The U.S. Supreme Court has left the future of a West Central Illinois natural gas pipeline in doubt. Yesterday, the court declined to hear an appeal from the owners of the Spire STL Pipeline without comment. The appeal comes after a lower court ruled in June that the Federal Energy Regulatory Commission had not adequately demonstrated a need for the project, vacating the pipeline’s operational permit.
The Spire STL Pipeline runs from southern Scott County all the way to the Metro East. The pipeline’s existence has raised eyebrows since its construction more than 4 years ago. Landowners have claimed that the pipeline company did not adequately take care of topsoil and topography during and after construction along the pipeline’s right of way, causing extreme environmental issues from affecting crops to creating erosion and run off.
The Environmental Defense Fund sued in 2020, raising questions whether the pipeline was approved by the federal government without an adequate review. The U.S. Court of Appeals for the District of Columbia found what they called “serious flaws” in FERC’s approval of the project.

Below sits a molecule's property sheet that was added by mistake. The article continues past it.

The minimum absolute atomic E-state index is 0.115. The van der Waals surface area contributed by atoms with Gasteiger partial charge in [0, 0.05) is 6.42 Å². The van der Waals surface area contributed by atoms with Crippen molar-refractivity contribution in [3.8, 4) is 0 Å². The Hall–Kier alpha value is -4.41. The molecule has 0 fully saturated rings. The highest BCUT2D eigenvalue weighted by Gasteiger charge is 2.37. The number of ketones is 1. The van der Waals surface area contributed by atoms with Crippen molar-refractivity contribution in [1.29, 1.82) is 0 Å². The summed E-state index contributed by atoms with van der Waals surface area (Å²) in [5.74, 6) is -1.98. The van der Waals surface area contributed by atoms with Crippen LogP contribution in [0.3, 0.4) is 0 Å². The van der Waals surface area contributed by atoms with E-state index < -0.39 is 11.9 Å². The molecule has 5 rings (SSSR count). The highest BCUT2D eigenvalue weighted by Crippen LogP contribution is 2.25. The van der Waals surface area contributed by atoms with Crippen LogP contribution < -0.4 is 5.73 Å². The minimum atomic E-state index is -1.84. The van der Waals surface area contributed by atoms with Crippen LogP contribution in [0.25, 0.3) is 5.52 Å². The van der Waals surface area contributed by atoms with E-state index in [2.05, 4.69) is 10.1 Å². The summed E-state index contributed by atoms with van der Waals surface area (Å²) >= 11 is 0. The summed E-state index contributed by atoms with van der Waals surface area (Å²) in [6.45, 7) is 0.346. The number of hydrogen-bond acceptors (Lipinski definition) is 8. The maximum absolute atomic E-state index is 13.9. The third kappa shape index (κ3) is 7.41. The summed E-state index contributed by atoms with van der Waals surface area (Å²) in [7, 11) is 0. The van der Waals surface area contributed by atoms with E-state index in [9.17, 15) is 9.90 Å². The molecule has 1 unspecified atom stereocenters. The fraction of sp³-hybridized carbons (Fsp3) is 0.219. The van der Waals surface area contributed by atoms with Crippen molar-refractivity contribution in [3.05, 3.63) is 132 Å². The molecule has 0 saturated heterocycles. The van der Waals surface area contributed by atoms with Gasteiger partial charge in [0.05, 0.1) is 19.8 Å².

The case continues to play out with the federal government. Last year, FERC issued a temporary operational certificate to Spire. FERC, now under new leadership in the Biden Administration, now is reviewing the pipeline’s appeal for operations.
Spire leadership told the Associated Press yesterday that they are confident FERC regulators will see the benefits of having the pipeline operational to provide energy that they characterized as reliable and affordable to the greater St. Louis area. FERC has not announced a timeline on their decision.